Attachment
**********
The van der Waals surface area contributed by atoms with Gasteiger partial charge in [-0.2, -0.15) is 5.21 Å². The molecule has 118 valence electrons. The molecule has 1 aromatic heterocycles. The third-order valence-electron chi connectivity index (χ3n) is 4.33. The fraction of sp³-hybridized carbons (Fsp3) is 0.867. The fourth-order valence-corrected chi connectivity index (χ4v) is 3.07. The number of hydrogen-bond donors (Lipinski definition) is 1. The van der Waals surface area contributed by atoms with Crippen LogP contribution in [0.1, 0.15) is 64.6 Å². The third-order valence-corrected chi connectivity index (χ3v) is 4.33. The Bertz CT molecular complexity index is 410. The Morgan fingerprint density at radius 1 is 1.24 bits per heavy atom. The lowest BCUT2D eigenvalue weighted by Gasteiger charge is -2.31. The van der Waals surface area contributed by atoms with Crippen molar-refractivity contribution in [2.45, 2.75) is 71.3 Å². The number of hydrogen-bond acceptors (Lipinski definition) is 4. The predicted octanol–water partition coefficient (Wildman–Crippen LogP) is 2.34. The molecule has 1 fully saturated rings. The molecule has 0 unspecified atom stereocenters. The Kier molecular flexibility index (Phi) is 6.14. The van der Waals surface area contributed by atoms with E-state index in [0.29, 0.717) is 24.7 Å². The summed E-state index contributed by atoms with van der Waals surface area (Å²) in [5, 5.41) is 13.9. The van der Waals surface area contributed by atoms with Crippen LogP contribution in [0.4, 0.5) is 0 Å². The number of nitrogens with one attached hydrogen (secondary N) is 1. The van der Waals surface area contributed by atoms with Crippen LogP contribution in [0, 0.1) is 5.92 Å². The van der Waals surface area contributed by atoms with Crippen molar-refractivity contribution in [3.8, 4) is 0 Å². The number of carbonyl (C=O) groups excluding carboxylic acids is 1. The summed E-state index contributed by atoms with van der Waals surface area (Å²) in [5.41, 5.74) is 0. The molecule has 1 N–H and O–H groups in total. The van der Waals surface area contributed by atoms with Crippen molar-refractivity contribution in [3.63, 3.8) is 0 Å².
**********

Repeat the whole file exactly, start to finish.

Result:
The van der Waals surface area contributed by atoms with Gasteiger partial charge in [-0.2, -0.15) is 5.21 Å². The molecule has 118 valence electrons. The molecule has 1 aromatic heterocycles. The third-order valence-electron chi connectivity index (χ3n) is 4.33. The fraction of sp³-hybridized carbons (Fsp3) is 0.867. The fourth-order valence-corrected chi connectivity index (χ4v) is 3.07. The number of hydrogen-bond donors (Lipinski definition) is 1. The van der Waals surface area contributed by atoms with Crippen LogP contribution in [0.1, 0.15) is 64.6 Å². The third-order valence-corrected chi connectivity index (χ3v) is 4.33. The Bertz CT molecular complexity index is 410. The Morgan fingerprint density at radius 1 is 1.24 bits per heavy atom. The lowest BCUT2D eigenvalue weighted by Gasteiger charge is -2.31. The van der Waals surface area contributed by atoms with Crippen molar-refractivity contribution in [2.45, 2.75) is 71.3 Å². The number of hydrogen-bond acceptors (Lipinski definition) is 4. The predicted octanol–water partition coefficient (Wildman–Crippen LogP) is 2.34. The molecule has 1 fully saturated rings. The molecule has 0 unspecified atom stereocenters. The Kier molecular flexibility index (Phi) is 6.14. The van der Waals surface area contributed by atoms with E-state index in [0.29, 0.717) is 24.7 Å². The summed E-state index contributed by atoms with van der Waals surface area (Å²) in [5, 5.41) is 13.9. The van der Waals surface area contributed by atoms with Crippen LogP contribution in [0.4, 0.5) is 0 Å². The number of nitrogens with one attached hydrogen (secondary N) is 1. The van der Waals surface area contributed by atoms with Crippen LogP contribution in [0, 0.1) is 5.92 Å². The van der Waals surface area contributed by atoms with Crippen molar-refractivity contribution in [3.8, 4) is 0 Å². The number of carbonyl (C=O) groups excluding carboxylic acids is 1. The summed E-state index contributed by atoms with van der Waals surface area (Å²) in [5.41, 5.74) is 0. The molecule has 1 N–H and O–H groups in total. The van der Waals surface area contributed by atoms with Crippen molar-refractivity contribution in [3.63, 3.8) is 0 Å².